Objectives: To systematically locate, critically appraise, and synthesize the available evidence regarding the effectiveness of cognitive behavioral therapies (CBTs) and psychoeducation that can be implemented by rehabilitation specialists to treat fear-avoidance beliefs in patients with acute, subacute, and chronic low back pain (LBP). Data Sources: Electronic databases (CINAHL, PubMed, Psychology and Behavior Sciences Collection, SPORTDiscus, PsycINFO) were searched from inception to September 2017. Study Selection: Assessment of methodological quality was completed using the Physiotherapy Evidence Database (PEDro) scale. The Strength of Recommendation Taxonomy was used to evaluate the quality of evidence. Data Extraction: Study sample, subject demographics, CBT and/or psychoeducation intervention details, data collection time points, outcome assessments, statistical analysis, results, and conclusions were extracted from each study. In addition, effect sizes were calculated. Data Synthesis: Five high-quality studies (PEDro ≥6) were included. All included studies evaluated fear-avoidance beliefs. CBTs and psychoeducation strategies designed to target patient-specific fears demonstrated clinically meaningful results, while psychoeducation methodologies were not as effective. Conclusions: There is inconsistent, patient-oriented evidence (grade B) to support the use of CBTs and/or psychoeducation strategies by rehabilitation specialists to treat fear-avoidance beliefs. Patient-centered and personalized CBTs were most effective to treat these psychosocial factors in patients with LBP when compared with a control treatment.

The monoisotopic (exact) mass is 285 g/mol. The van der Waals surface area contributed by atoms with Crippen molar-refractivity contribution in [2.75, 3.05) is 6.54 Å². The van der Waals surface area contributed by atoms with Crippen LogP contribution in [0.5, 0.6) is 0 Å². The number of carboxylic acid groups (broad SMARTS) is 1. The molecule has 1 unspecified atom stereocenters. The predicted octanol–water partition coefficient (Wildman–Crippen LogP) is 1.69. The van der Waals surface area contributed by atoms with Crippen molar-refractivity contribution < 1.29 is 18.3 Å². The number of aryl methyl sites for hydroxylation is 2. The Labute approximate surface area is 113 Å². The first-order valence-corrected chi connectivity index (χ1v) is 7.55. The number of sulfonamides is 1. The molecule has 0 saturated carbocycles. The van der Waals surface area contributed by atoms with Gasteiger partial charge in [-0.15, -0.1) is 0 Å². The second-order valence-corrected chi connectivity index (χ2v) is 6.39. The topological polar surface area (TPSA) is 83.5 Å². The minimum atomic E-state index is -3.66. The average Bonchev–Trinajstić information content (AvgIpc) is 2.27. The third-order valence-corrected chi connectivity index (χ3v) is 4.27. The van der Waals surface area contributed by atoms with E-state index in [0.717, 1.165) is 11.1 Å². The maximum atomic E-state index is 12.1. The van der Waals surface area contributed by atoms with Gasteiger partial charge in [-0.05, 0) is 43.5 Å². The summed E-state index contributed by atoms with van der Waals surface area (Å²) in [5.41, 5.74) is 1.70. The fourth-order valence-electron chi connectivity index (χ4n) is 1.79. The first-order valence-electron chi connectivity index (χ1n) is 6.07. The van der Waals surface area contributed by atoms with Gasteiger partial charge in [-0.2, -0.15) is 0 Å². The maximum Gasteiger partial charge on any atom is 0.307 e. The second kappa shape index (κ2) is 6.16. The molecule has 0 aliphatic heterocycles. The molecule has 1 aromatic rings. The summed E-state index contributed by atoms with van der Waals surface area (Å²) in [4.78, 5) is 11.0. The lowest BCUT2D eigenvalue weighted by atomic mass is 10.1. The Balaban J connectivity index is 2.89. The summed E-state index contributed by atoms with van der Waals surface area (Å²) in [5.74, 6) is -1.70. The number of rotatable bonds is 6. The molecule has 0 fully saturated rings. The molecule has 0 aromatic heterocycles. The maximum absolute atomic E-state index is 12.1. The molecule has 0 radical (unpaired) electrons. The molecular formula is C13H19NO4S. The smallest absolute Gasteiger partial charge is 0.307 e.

|Number of pages||12|
|Journal||Archives of Physical Medicine and Rehabilitation|
|State||Published - Nov 2018|
- Cognitive therapy
- Low back pain
ASJC Scopus subject areas
- Physical Therapy, Sports Therapy and Rehabilitation